"Regina caeli" (Ecclesiastical Latin: [reˈdʒina ˈtʃeli]; English: Queen of Heaven) is a musical antiphon addressed to the Blessed Virgin Mary that is used in the liturgy of the Roman Rite of the Catholic Church during the Easter season, from Easter Sunday until Pentecost. During this season, it is the Marian antiphon that ends Compline (Night Prayer) and it takes the place of the traditional thrice-daily Angelus prayer.
In the past, the spelling "Regina coeli" was sometimes used, but this spelling is no longer found in official liturgical books.
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The antiphon itself consists of four lines:
Regina caeli, laetare, alleluia;
Queen of heaven, rejoice, alleluia.
Compline, as revised in 1969 after the Second Vatican Council, ends with the antiphon alone. In the earlier Roman Breviary and in recitation at Angelus time during Eastertide, the following versicle (℣) and response (℟) and the following prayer are added to the antiphon:
℣. Gaude et laetare, Virgo Maria, alleluia.
℣. Rejoice and be glad, O Virgin Mary, alleluia.
A verse translation in 18.104.22.168 metre used in some Anglican churches is usually sung to the hymn tune known as Easter Hymn, "Christ the Lord is Risen Today" or the hymn tune "Ave Virgo Virginum" (Hail Virgin of virgins):
- ℣. Joy to thee, O Queen of Heaven. Alleluia!
- ℟. He whom Thou wast meet to bear. Alleluia!
- ℣. As He promised hath arisen. Alleluia!
- ℟. Pour for us to God thy prayer. Alleluia!
- ℣. Rejoice and be glad, O Virgin Mary, alleluia.
- ℟. For the Lord is risen indeed, alleluia.
- Let us pray:
- O God, who through the resurrection of Thy Son our Lord Jesus Christ didst vouchsafe to give joy to the world: grant, we beseech thee, that through His Mother, the Virgin Mary, we may obtain the joys of everlasting life. Through Christ our Lord. ℟. Amen.
The authorship of the Regina caeli is unknown. It has been traced back to the 12th century and is found in an antiphonary of about 1200 now in St Peter's Basilica, Rome. In the first half of the 13th century it was in Franciscan use, after compline.
Jacobus da Varagine's thirteenth-century Golden Legend includes a story that, during a procession with an image of the Blessed Virgin that was held to pray for the ending of a pestilence in Rome, angels were heard singing the first three lines of the Regina caeli antiphon, to which Pope Gregory the Great (590−604) thereupon added the fourth, after which he saw atop what in consequence is called the Castel Sant'Angelo a vision of an angel sheathing his sword, thus signifying the cessation of the plague.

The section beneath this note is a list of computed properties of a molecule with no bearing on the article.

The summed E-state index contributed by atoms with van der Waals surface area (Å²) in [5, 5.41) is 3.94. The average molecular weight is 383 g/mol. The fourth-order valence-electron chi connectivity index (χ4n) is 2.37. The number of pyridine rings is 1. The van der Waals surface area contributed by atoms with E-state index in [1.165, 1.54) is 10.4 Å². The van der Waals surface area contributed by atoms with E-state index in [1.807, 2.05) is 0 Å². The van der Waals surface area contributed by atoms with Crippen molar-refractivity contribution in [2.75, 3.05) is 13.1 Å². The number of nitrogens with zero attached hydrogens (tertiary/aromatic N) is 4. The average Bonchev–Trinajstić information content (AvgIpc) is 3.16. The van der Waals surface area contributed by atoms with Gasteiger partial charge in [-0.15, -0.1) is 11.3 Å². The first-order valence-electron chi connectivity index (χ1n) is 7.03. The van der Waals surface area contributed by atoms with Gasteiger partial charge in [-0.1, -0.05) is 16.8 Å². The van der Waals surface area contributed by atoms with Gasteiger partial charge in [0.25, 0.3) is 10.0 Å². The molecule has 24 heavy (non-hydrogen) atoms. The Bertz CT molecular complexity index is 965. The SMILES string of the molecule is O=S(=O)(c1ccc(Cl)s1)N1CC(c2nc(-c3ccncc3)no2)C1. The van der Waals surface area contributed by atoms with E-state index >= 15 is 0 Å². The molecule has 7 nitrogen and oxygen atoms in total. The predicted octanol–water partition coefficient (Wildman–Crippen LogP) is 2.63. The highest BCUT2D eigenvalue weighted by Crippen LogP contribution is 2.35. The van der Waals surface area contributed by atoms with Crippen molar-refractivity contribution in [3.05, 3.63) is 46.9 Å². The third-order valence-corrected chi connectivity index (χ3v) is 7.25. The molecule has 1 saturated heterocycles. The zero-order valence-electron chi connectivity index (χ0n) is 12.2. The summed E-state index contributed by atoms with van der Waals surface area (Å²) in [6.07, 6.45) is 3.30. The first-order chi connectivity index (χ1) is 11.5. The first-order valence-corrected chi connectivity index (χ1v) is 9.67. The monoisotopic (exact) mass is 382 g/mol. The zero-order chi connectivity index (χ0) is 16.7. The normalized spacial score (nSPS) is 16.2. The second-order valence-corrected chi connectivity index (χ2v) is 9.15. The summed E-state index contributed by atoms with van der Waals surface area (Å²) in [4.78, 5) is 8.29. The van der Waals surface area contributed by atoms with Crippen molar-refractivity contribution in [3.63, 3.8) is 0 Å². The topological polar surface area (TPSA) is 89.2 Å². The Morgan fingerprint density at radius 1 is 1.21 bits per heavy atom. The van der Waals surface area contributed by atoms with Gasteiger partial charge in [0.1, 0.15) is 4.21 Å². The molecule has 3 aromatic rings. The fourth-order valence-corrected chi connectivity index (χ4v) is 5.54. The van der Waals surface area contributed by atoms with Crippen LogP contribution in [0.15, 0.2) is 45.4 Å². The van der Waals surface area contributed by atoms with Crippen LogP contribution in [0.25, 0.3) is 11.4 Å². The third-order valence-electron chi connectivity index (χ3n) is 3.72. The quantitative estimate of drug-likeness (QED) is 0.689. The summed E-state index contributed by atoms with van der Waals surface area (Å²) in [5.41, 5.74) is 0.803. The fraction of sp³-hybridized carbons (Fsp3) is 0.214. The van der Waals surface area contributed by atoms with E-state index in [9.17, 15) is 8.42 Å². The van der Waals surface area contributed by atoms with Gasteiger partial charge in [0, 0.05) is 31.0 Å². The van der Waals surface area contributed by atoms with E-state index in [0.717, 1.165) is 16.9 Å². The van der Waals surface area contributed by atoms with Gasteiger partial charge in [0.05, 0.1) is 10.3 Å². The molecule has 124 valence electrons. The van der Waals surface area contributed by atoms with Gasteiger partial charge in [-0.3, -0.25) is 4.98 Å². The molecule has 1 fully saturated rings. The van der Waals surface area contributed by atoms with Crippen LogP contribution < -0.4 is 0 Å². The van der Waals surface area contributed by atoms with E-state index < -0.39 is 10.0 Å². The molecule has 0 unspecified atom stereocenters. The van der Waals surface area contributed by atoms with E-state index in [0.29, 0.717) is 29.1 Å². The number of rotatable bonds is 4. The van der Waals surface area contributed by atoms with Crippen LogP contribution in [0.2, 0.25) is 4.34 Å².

As well as the plainsong melodies (a simple and an ornate form) associated with it, the Regina caeli has since the 16th century often been provided with polyphonic settings. Pierre de Manchicourt's setting is of 1539. A setting for four voices by Charles de Courbe dates from 1622, and Lully's motet "Regina coeli, laetare" is of 1684. 7 Regina caeli, H 16, H 30, H 31, H 32, H.32 a, , H.32 b, H 46, (1670 - 1680) have been composed by Marc-Antoine Charpentier. There are three settings by the young Mozart (K.108, K.127, and K.276), and one by Brahms (Op. 37 #3).
- The Regina caeli sung
- "Finally one of the antiphons of the Blessed Virgin Mary is said. In Eastertide this is always the Regina caeli" (General Instruction of the Liturgy of the Hours, 92).
- Cf. Eugen Rosenstock-Huessy, Ford Lewis Battles, Magna Carta Latina (Argo Books 1975), p. 149
- Loyola Press: Regina Caeli
- Roman Missal, Common of the Blessed Virgin Mary, IV. In Easter Time
- Wolfgang Breitschneider, "Marianische Antiphonen" in Walter Kasper (ed.), Lexikon für Theologie und Kirche (third edition), volume 6 (Herder, Freiburg im Breisgau 1997), 1358
- Jacobo de Vorágine, The Golden Legend: Readings on the Saints, Volume 1 (Princeton University Press 1995), p. 174
- An unidentified polyphonic setting
- Regina coeli laetare (Manchicourt,_Pierre_de)
- Cantiques spirituels nouvellement mis en musique à IIII, V, VI, VIIet VIII parties par le Sr de Courbes, Paris, Pierre Ballard ed. 1622.(F-Pn Rés. Vm7. 273
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